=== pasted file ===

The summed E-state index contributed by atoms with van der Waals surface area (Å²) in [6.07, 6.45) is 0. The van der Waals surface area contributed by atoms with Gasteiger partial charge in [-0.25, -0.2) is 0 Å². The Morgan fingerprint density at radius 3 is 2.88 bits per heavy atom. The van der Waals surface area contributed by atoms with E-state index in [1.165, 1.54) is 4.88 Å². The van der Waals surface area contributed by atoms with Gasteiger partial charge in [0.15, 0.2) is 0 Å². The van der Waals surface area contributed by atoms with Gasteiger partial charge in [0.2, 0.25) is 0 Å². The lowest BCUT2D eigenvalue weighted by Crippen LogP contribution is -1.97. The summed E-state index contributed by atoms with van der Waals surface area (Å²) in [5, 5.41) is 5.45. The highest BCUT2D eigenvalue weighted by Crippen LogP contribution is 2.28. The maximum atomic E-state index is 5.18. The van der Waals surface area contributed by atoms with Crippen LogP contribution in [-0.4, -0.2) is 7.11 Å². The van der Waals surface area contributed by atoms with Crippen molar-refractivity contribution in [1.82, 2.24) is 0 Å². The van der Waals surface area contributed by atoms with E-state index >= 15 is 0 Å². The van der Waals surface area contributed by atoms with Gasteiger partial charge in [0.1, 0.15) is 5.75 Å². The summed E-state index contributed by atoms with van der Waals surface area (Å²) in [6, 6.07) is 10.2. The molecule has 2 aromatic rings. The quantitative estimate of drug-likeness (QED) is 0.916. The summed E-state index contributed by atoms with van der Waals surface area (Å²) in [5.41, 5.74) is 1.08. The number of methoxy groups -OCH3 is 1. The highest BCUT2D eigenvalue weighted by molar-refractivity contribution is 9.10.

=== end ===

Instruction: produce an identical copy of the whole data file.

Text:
The summed E-state index contributed by atoms with van der Waals surface area (Å²) in [6.07, 6.45) is 0. The van der Waals surface area contributed by atoms with Gasteiger partial charge in [-0.25, -0.2) is 0 Å². The Morgan fingerprint density at radius 3 is 2.88 bits per heavy atom. The van der Waals surface area contributed by atoms with E-state index in [1.165, 1.54) is 4.88 Å². The van der Waals surface area contributed by atoms with Gasteiger partial charge in [0.15, 0.2) is 0 Å². The van der Waals surface area contributed by atoms with Gasteiger partial charge in [0.2, 0.25) is 0 Å². The lowest BCUT2D eigenvalue weighted by Crippen LogP contribution is -1.97. The summed E-state index contributed by atoms with van der Waals surface area (Å²) in [5, 5.41) is 5.45. The highest BCUT2D eigenvalue weighted by Crippen LogP contribution is 2.28. The maximum atomic E-state index is 5.18. The van der Waals surface area contributed by atoms with Crippen LogP contribution in [-0.4, -0.2) is 7.11 Å². The van der Waals surface area contributed by atoms with Crippen molar-refractivity contribution in [1.82, 2.24) is 0 Å². The van der Waals surface area contributed by atoms with E-state index >= 15 is 0 Å². The van der Waals surface area contributed by atoms with Gasteiger partial charge in [0.1, 0.15) is 5.75 Å². The summed E-state index contributed by atoms with van der Waals surface area (Å²) in [6, 6.07) is 10.2. The molecule has 2 aromatic rings. The quantitative estimate of drug-likeness (QED) is 0.916. The summed E-state index contributed by atoms with van der Waals surface area (Å²) in [5.41, 5.74) is 1.08. The number of methoxy groups -OCH3 is 1. The highest BCUT2D eigenvalue weighted by molar-refractivity contribution is 9.10.